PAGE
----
Tuesday, August 19, 2008

The Liberal Equation

I was listening to the radio this afternoon, and listened to self-described radical Mort Sahl talk about wealthy liberal support for liberal causes - that it was because liberals felt guilty over being wealthy.

It so much doesn't match my views about liberalism. Perhaps I'm not wealthy enough to experience liberal guilt, but since I've never felt bad about improving my position, don't expect to feel bad if I improve it further, and yet fully expect to someday be both wealthy, and liberal, I think there must be more to it than Guilt.

It seems to me that I hope to become wealthy for two reasons - one is for my own comfort, the other is because that positions me to help others, and that mere fact is a portion of the Liberal Equation - if you accept these premises, then you are probably a liberal.

First premise set: I gained my position through a combination of hard work and luck.

By 'Luck', I mean that entire combination of factors that you had no control over - being noticed by a boss, being born into wealth, having the right editor take a chance on your work, by lumping all these things into the category of 'luck' there becomes an obvious implication.

That one *could* be just as able, just as qualified, just as worthy, and yet not achieve the same thing.

Second Premise set: That my wealth, my taxes, and my actions, in addition to improving my life, improve the lives of others.

Seems obvious - it means I can and do help others via my personal actions *and* via the actions taken on my behalf by the government.

Third Premise set: The wealth, taxes, and actions of others, in addition to improving their lives also improves my own.

I am not unique. My actions and taxes help others, their actions and taxes help me.

It seems to me that a sane liberal accepts all of these premises, and a sane conservative rejects one or more of them.

The first set is the most obvious - luck implies that there are people just as worthy as oneself that never achieved as much simply because didn't get as many breaks.

Many Social Conservative consciously or unconsciously reject this premise.

Either A) They believe they got where they are through hard work - alone, or
B) they may grant that they got 'breaks', but those were through the Grace of God.

Either of those implies something much different from mere luck and hard work - most obviously, if you don't have what I have, it's because you don't deserve it is much as I do, either because I simply worked harder than you, or because God recognized my worth as being more than yours. I can see why to you it might *look* like luck, but it's not.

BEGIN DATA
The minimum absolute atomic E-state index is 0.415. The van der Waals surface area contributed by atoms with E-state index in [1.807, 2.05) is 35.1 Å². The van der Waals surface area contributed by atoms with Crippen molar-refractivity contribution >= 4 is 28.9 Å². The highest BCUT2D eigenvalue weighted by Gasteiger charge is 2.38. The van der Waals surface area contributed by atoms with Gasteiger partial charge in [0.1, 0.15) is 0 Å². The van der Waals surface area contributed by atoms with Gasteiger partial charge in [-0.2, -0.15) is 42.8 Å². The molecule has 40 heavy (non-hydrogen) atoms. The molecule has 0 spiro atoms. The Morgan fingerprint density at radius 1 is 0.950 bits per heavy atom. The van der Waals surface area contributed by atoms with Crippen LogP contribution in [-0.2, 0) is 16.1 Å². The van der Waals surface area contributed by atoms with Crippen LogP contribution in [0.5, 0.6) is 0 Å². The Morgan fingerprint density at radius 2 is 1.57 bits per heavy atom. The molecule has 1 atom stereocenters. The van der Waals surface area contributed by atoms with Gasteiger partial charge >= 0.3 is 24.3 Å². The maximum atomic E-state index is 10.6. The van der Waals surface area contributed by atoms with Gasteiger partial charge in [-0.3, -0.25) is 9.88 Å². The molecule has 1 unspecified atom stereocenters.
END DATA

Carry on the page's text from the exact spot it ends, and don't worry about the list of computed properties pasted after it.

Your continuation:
The second set tends to be rejected by fiscal conservatives. Liberals assume something that the fiscal conservative may even consider arrogant - that we *can* help others.

It's a fundamental disagreement - at best the fiscal conservative doesn't believe tax monies are ever the most efficient way to help, at worst he simply believes we can't help via financial means, in either case using the government to help is a waste.

The third set is the reason I call myself a Greedy Progressive - as other people rise in quality of life, their quality of life improves my own, and vice versa. Some 'Guilty Liberals' may donate to causes to assuage guilt - I never have.

It's an Investment - I hope I'm not going to benefit directly since that would indicate that I myself have fallen upon hard times - but the better off everyone is doing the better off I am doing. I don't care if I keep up with the Jones, I *do* care how *I* am doing, and it turns out the Jones and I benefit from each other.

But that seems to be the minimum set of assumptions to make a sane Liberal. That there was luck involved with doing well, that you can help others do better at little cost to yourself, and that the investment in others turns out to make your life better as well.

If you accept those three things, you are probably a liberal. If you don't accept any one of them, you're probably a conservative.

Monday, August 18, 2008

How to lose any competition

Play your weaknesses against the other guy's strengths.

Sometimes, if you're good enough all around, you can get away with that for awhile, but the longer you sustain pitting your weaknesses against the other guys strength, the more you're going to lose doing so.

Which brings us to economics.

Why in the world would we keep playing on an economic platform that is based in oil, when that's just not our strength? We are the worlds 3rd largest country, the 4th largest population (4.5%) and we have the worlds 12th largest oil reserves (1.6%) and the 6th largest gas reserves (3.2%)

If we were trying to sustain the 'average' lifestyle the rest of the world has, this would put us at a disadvantage. We're trying to sustain a better one than most of the world has, at the same time when a lot of other nations are trying to raise their lifestyle to match the standard we have set.

That means oil is becoming a losing proposition, and it's doing so at a pretty fast pace, and trying to maintain our lifestyle based on that oil is going to put us at a disadvantage.

If we play fair, and don't go to war, then we're going to spend a larger and larger percentage of our money to maintain our standard of living. I don't know how that's working for you, but I've been looking at last years heating bills, and my gs bills, and I can't afford it.

If we don't play fair and we go to war to protect our supply, then we have to pay to maintain large military forces in other countries. Taking Iraq as a thumbnail estimate, that costs us about $4,100 per household. Again, I don't know how that's working for you, but I can't afford it and I can't convince myself that the bill is never going to come do.

So, if we can't afford to buy oil, we can't afford to seize oil, and we don't have enough of our own oil to sustain our lifestyle, then it would appear that oil is not the answer.